MEANWHILE, LUCIANNE Goldberg, the so-called literary agent (she once handled Kitty Kelley - surely a marriage made in heaven), who started it all by wiring up Linda Tripp, has been telling the New York Press that she has "the most boring job in the world", because authors are nothing but "a bunch of cry-babies". She says "I enjoy the scandal book, but publishing isn't that way any more." Really?
TREVOR BAYLIS, the inventor of the clockwork radio who was given an OBE in the New Year Honours, is hard at work on his autobiography for Headline. The former swimming champion and stunt man who aims to bring low-cost technology to the poor corners of the world hopes to set up "an Academy of Invention" in order that good ideas may be turned into successful products.
THE YEAR is not yet a month old and already publishers are rushing to scribble fat cheques. This time the recipient is twenty-something Jenny Colgan, stand-up comic, who's been paid more than pounds 200,000 by HarperCollins for Amanda's Wedding, "a rite of passage novel" which asks why we're so hell-bent on coupledom.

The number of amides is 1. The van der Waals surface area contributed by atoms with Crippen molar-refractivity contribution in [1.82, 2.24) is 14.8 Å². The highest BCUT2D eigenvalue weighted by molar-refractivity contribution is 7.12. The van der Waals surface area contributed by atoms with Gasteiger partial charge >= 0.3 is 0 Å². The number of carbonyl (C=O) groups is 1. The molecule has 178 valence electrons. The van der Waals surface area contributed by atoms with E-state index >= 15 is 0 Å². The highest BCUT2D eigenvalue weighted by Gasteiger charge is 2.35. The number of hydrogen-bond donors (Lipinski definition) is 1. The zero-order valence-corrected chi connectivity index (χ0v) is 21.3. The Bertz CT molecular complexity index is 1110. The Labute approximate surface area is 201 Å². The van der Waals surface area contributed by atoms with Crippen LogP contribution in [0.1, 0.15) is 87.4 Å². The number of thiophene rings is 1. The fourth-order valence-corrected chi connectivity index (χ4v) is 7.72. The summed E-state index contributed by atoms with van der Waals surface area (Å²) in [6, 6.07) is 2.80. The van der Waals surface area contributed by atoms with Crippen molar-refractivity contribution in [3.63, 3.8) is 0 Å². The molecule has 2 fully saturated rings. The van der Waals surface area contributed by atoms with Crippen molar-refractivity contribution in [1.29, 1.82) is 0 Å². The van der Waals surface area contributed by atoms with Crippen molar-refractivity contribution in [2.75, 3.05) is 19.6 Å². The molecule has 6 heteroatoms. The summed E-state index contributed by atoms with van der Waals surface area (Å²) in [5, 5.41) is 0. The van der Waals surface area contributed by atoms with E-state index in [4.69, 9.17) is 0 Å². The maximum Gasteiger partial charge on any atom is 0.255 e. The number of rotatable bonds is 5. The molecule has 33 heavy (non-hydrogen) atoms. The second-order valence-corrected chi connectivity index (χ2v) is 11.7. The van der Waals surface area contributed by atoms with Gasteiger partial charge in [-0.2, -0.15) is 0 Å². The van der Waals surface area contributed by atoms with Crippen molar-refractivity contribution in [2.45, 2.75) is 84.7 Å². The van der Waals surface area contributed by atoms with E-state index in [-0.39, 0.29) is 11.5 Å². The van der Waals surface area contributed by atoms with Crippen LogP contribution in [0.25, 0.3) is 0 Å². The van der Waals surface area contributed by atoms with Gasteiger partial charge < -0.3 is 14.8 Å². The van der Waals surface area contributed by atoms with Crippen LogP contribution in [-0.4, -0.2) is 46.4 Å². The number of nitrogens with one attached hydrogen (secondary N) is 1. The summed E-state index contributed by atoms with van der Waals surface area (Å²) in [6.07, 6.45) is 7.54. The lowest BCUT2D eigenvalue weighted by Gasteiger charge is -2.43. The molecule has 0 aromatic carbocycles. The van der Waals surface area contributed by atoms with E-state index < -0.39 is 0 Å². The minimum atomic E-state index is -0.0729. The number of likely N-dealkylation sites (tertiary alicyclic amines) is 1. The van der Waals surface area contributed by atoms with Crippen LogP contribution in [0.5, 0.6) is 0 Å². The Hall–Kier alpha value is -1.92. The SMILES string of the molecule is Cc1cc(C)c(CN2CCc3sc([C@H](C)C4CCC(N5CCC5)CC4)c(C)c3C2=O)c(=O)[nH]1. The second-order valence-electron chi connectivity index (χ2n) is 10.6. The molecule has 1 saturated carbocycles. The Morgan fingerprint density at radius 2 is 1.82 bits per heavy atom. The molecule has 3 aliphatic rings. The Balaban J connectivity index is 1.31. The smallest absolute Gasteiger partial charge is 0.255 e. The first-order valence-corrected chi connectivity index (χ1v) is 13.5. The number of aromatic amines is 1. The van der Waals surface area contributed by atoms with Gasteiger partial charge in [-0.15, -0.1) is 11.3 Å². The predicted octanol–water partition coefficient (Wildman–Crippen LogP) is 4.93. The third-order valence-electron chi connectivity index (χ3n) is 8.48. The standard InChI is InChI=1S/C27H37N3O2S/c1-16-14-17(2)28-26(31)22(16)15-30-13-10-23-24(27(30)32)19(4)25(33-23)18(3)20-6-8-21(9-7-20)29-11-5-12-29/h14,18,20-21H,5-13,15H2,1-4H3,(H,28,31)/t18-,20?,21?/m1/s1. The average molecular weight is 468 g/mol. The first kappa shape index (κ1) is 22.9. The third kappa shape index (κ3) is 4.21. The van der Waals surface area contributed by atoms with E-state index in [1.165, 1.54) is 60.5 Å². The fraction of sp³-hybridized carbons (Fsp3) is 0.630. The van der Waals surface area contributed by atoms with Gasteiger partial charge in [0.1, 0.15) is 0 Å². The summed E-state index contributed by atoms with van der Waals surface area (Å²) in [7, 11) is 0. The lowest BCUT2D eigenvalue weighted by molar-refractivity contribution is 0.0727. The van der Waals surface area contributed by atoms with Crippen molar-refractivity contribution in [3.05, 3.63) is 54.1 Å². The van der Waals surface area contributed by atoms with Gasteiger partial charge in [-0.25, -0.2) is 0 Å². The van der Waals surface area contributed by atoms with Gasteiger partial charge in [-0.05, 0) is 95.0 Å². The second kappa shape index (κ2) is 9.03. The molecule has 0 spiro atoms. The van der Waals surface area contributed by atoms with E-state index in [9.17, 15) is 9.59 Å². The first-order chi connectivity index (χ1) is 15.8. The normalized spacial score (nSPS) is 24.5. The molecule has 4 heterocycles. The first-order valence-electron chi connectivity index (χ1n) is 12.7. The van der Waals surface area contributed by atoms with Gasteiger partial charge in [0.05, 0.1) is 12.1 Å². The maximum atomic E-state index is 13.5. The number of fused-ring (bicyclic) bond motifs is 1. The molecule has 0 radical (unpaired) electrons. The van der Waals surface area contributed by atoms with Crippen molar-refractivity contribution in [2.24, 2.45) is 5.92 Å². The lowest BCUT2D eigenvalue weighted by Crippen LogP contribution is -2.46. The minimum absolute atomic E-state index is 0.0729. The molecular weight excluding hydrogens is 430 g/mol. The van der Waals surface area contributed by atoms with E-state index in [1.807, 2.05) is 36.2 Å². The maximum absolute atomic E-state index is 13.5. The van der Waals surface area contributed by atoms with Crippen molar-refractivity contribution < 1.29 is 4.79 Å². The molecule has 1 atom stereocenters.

ON TUESDAY, as diners at Whitbread's brewery and TV viewers wait to see if Ted Hughes will win the Whitbread Book of the Year for a second time, the late poet will be celebrated at an evening organised by his friend Graham Fawcett, translator and broadcaster. The event takes place at Pitshanger Manor, Ealing and tickets cost pounds 5 (phone 0181 567 1227). Fawcett hopes those attending will bring a favourite poem and some memories.Reuse content